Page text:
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New Advanced Renal Cell Carcinoma Combination Treatment Added to CDF

The National Institute for Health and Care Excellence (NICE) has added avelumab (Bavencio, Merck) with axitinib (Inlyta, Pfizer) to England's Cancer Drugs Fund (CDF) as a first-line combination treatment for advanced renal cell carcinoma. 

NICE said around 1600 patients could benefit from the new treatment.

Avelumab, an immune checkpoint inhibitor targeting PD-L18, is administered via IV drip every fortnight. Axitinib, an antiangiogenic VEGF-targeted TKI, is taken orally twice daily.

In making its decision NICE cited the JAVELIN Renal 101 clinical trial, which showed patients on the combination therapy living without the disease getting worse for an average of around 5 months longer than those on the current treatment, sunitinib.

More Treatment Options

Final trial results are not yet available but NICE said the treatment has the potential to be cost-effective. It is being supplied under a confidential NHS discount.

The list price for avelumab is £768.00 per 200 mg vial or £3072.00 per 800 mg fixed dose.

The list prices for axitinib packs of 56 tablets range from £703.40 for 1 mg tablets to £4923.80 for 7 mg tablets.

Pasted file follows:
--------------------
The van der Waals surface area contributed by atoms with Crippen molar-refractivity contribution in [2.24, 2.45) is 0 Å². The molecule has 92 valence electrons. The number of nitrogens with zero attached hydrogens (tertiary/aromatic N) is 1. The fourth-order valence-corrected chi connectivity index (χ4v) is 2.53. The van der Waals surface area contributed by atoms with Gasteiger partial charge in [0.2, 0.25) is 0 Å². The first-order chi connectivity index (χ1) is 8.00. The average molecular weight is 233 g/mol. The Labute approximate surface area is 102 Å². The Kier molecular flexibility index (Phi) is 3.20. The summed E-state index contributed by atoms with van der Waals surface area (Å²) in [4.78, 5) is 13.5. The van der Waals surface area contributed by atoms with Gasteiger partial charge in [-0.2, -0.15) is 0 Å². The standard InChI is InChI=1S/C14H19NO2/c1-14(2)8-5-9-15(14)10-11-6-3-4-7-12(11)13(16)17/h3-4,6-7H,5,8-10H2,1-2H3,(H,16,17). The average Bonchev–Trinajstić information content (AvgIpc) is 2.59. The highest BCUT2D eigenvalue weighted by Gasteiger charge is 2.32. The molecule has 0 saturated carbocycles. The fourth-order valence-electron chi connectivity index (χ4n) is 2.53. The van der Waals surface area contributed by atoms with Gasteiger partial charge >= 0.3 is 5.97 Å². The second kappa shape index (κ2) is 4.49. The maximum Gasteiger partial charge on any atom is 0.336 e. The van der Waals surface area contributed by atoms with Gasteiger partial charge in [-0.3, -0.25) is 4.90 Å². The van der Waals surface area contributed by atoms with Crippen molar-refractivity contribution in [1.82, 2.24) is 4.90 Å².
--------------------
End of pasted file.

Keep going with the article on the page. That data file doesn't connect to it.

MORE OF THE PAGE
In a statement, Meindert Boysen, deputy chief executive and director of the Centre for Health Technology Evaluation at NICE, said: "The committee heard from patient representatives that having more first-line treatment options for advanced renal cell carcinoma would be welcomed, as it would allow for more individualised treatment plans to better control the disease.

"We’re therefore pleased that, because of the joint working between the two companies, NHS England and NHS Improvement and NICE, eligible patients with advanced renal cell carcinoma will be able to access this combination therapy from today on the CDF, while more clinical data is collected."

Professor Peter Johnson, NHS clinical director for cancer, added: "The NHS continues to introduce the latest, most innovative cancer treatments for patients, like this one, thanks to pharmaceutical companies working constructively with the NHS."